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Lyon Cohen

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Lyon Cohen
Yehuda Leib Cohen

(1868-05-11)May 11, 1868
DiedAugust 17, 1937(1937-08-17) (aged 69)
Known forfirst president of the Canadian Jewish Congress, co-founder of the Canadian Jewish Times
SpouseRachel Friedman
ChildrenNathan Bernard Cohen
Horace Rives Cohen
Lawrence Zebulun Cohen
Sylvia Lillian Cohen

Lyon Cohen (born Yehuda Leib Cohen; May 11, 1868 – August 17, 1937) was a Polish-born Canadian businessman and a philanthropist. He was the grandfather of singer/poet Leonard Cohen.



Cohen was born in Congress Poland, part of the Russian Empire, to a Jewish family on May 11, 1868.[3] He immigrated to Canada with his parents in 1871.[3] He was educated at the McGill Model School and the Catholic Commercial Academy in Montreal.[3] In 1888, he entered the firm of Lee & Cohen in Montreal; later became partner with his father in the firm of L. Cohen & Son; in 1895, he established W. R. Cuthbert & Co; in 1900, he organized the Canadian Improvement Co., a dredging contractor; in 1906, he founded The Freedman Co. in Montreal; and in May 1919, he organized and became President of Canadian Export Clothiers, Ltd.[3] The Freedman Company went on to become one of Montreal’s largest clothing companies.[4]

In 1897, Cohen and Samuel William Jacobs founded the Canadian Jewish Times, the first English-language Jewish newspaper in Canada.[5] The newspaper promoted the Canadianization of recent East European Jewish immigrants and encouraged their acceptance of Canadian customs[4] as Cohen felt that the old world customs of immigrant Jews were one of the main causes of anti-Semitism.[4] In 1914, the paper was purchased by Hirsch Wolofsky, owner of the Yiddish-language Keneder Adler, who transformed it into the Canadian Jewish Chronicle.[4]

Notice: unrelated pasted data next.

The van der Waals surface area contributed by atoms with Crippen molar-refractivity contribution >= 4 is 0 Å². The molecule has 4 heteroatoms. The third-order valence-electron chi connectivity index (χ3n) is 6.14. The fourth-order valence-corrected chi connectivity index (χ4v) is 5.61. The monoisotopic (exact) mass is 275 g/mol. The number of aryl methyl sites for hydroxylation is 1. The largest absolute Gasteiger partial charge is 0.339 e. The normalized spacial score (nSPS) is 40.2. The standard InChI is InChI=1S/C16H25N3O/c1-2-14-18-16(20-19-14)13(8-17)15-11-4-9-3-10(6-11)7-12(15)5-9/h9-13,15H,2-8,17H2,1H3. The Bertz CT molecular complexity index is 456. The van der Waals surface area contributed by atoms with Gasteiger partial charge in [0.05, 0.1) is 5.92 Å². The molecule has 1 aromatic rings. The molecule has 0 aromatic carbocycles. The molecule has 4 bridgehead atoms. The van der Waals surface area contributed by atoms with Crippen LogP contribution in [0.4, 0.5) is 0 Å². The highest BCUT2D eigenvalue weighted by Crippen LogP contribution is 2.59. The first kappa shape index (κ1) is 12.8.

He died on August 17, 1937, at the age of 69.[2]



Cohen was elected the first president of the Canadian Jewish Congress in 1919 and organized the Jewish Immigrant Aid Services of Canada.[5] Cohen was also a leader of the Young Men’s Hebrew Benevolent Society (later the Baron de Hirsch Institute) and the United Talmud Torahs, a Jewish day school in Montreal.[6] He also served as president of Congregation Shaar Hashomayim[4] and president of the Jewish Colonization Association in Canada.[5]

Personal life


Cohen married Rachel Friedman of Montreal on February 17, 1891. She was the founder and President of Jewish Endeavour Sewing School. They had three sons and one daughter:

  • Nathan Bernard Cohen, who served as a lieutenant in the World War; he married Lithuanian Jewish immigrant Masha Klonitsky and they had one daughter and one son:
  • Horace Rives Cohen, who was a captain and quartermaster of his battalion in World War I;[3]
  • Lawrence Zebulun Cohen, student at McGill University, and[3][10]
  • Sylvia Lillian Cohen.[3]


  1. ^ Stephen, Lapidus. "Biography - Cohen, Lyon". Dictionary of Canadian Biography. Retrieved June 12, 2022.
  2. ^ a b Lyon Cohen, Canadian Jewish Leader Dies at 89 [sic] (PDF), New York City: Jewish Telegraphic Agency, August 17, 1937, p. 6, retrieved June 12, 2022
  3. ^ a b c d e f g The Quebec History Encyclopedia: Lyon Cohen retrieved April 22, 2012
  4. ^ a b c d e Kreitner, Richard. "Lyon Cohen - Freedman Company". Museum of Jewish Montreal. Retrieved November 10, 2018.
  5. ^ a b c Cohen, Lyon Archived March 23, 2012, at the Wayback Machine Canadian Jewish Congress Charities Committee National Archives
  6. ^ a b Newspapers of Jewish Montreal" (page 3), Jewish Public Library Archives.
  7. ^ The International Who's Who 2004 retrieved April 22, 2012
  8. ^ Cohen, Leonard (May 24, 1985). "The Midday Show With Ray Martin". ABC (Interview). Interviewed by Ray Martin. Sydney. Archived from the original on February 24, 2006. Retrieved October 1, 2008. My – my mother was from Lithuania which was a part of Poland and my great-grandfather came over from Poland to Canada.
  9. ^ Leonard Cohen Biography Archived September 11, 2014, at the Wayback Machine: Leonard Cohen was born to a Polish father and a Lithuanian-Jewish mother in Quebec in 1934.
  10. ^ Canadian Jewish News: "Earliest Canadian-made chanukiyah discovered" November 26, 2012
Preceded by
President of the Canadian Jewish Congress
Succeeded by